The Clowes Collection

The Clowes Collection has been exhibited for nearly half a century in the Clowes Pavilion at the Indianapolis Museum of Art (IMA) at Newfields. The IMA's acclaimed collection of European painting and sculpture comprises more than 500 works from the 12th through the 18th century, ranging in style from the Romanesque to the Rococo. Nearly one-fifth of these works constitute the Clowes Collection, recognized for its concentration of masterworks of the Italian, Spanish, Netherlandish and German schools. Notable pieces within the Collection include Self-Portrait by Rembrandt van Rijn, Triumphant Entry of Constantine into Rome by Peter Paul Rubens and The Flight into Egypt by Claude Lorrain. 

Transient

Dr. George H.A. Clowes and Edith Whitehill Clowes developed the Collection through purchases dating back to the 1930s. For several decades, these paintings and objects graced their home, Westerley, in Indianapolis, Indiana. Following Dr. Clowes's death in 1958, the Collection became the property of The Clowes Fund and was first exhibited to the public at the John Herron Art Museum in 1959. Public viewings at Westerley followed until April 1972, when the Clowes Pavilion at the IMA was dedicated in memory of Edith Whitehill Clowes.

The late Alec Clowes, long-time president of The Clowes Fund, recalling his active involvement in the creation and design of the Clowes Pavilion, once said "With a goal to recreate the original setting of the pictures at Westerley, we spent time replicating the study and drawing room—the two main rooms where art was displayed." He had a special affinity for the Clowes Pavilion because it was his first and most memorable experience as a Clowes Fund director. Alec had said the Fund "made sure to spend the time, money, and effort necessary creating an interior to house the Collection rather than distribute art pieces around the museum."

The Clowes Fund's board of directors is committed to transferring ownership of the Collection to the IMA over the next decade. The value of pieces transferred to the IMA to date is nearly $27 million. In addition to the Collection, the Fund's paid contributions to the IMA over the years have included approximately $5.9 million for construction and maintenance of the Clowes Pavilion and the Collection, plus an endowment of $500,000 in 1999 to establish the Allen Whitehill Clowes Curatorial Fellowship. In 2016, The Clowes Fund and the Allen Whitehill Clowes Charitable Foundation joined forces to meet the IMA's needs in terms of care and maintenance of "all things Clowes" at the museum; each foundation awarded $1.5 million to be paid 2017-2021.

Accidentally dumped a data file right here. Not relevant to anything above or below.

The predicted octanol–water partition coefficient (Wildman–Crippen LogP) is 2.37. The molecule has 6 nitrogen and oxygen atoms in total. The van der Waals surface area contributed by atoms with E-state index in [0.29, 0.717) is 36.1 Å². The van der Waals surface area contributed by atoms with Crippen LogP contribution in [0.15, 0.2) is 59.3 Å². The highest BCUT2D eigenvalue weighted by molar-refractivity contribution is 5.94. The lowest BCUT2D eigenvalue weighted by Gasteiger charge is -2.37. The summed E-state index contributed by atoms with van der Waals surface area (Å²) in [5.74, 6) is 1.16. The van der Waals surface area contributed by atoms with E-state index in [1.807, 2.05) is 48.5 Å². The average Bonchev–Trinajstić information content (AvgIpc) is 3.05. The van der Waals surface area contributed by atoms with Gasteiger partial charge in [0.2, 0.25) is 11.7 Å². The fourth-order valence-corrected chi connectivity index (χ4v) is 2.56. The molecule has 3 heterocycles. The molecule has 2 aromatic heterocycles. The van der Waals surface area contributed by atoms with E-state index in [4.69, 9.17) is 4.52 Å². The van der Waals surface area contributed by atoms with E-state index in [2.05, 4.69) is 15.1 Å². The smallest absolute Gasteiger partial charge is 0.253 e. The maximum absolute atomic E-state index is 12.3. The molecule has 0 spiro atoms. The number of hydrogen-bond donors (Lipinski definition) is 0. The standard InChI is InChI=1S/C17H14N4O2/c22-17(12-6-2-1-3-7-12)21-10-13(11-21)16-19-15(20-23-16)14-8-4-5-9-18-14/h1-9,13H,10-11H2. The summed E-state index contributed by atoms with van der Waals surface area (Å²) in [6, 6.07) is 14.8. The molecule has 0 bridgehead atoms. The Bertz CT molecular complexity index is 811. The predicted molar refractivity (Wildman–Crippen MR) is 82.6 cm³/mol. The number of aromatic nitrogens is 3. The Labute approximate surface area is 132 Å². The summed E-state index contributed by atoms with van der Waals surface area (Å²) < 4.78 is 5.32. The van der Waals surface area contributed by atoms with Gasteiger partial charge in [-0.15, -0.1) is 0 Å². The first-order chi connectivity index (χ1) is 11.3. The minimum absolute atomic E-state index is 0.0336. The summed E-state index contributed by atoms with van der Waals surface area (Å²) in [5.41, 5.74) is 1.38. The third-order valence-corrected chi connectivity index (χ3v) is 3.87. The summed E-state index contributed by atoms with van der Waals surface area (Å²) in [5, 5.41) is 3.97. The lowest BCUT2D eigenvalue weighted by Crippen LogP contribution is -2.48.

The Allen Whitehill Clowes Curatorial Fellowship

The Allen Whitehill Clowes Fellowship supports the scholarship and professional development of outstanding junior scholars who wish to pursue curatorial careers in art museums. Since 1999, Clowes Fellows have conducted scholarly research related to the Collection and gained curatorial training in the field of European painting and sculpture.

Watch as Ian Fraser, former longtime curator of the IMA Clowes Collection, reminisces about the Collection, and the story of his own origins as a collector of silver pieces made by female artisans.

Congrats to two new appointments at the IMA. Annette Schlagenhauff is promoted to curator of European Art. Most recently, Schlagenhauff served as the IMA's curator of special projects and has curated several special exhibitions. Kjell Wangensteen has been named assistant curator of European Art. He was the Samuel H. Kress Predoctoral Fellow at The Morgan Library & Museum, and the 2014-15 Theodore Rousseau Fellow in the department of European paintings at the Metropolitan Museum of Art.


The Indianapolis Museum of Art at newfields

Founded in 1883, the IMA now boasts a permanent collection of more than 54,000 works of art that span the range and scope of art history. In addition to housing its world-class art collections, the IMA is also a premier showcase for national and international exhibitions. For more than 130 years the IMA has served the community of Indianapolis through its collections and programs. In August 2017, the IMA campus debuted as Newfields, offering dynamic experiences with art and nature for guests of all ages. The 152-acre cultural campus features art galleries, lush gardens, a historic home, performance spaces, a nature preserve and sculpture park. From inspiring exhibitions in the IMA Galleries, to concerts in The Toby, to a stroll through The Garden with a glass of something cold, guests interact with art and nature. Newfields is home to the Indianapolis Museum of Art, among the ten largest and ten oldest general art museums in the nation; the Lilly House, a National Historic Landmark; The Garden, featuring 40 acres of contemporary and historic gardens, a working greenhouse and an orchard; and The Virginia B. Fairbanks Art & Nature Park: 100 Acres, one of the largest art and nature parks in the country. The Newfields campus extends outside of Indianapolis with Miller House and Garden in Columbus, Ind.—one of the nation’s most highly regarded examples of mid-century Modernist architecture.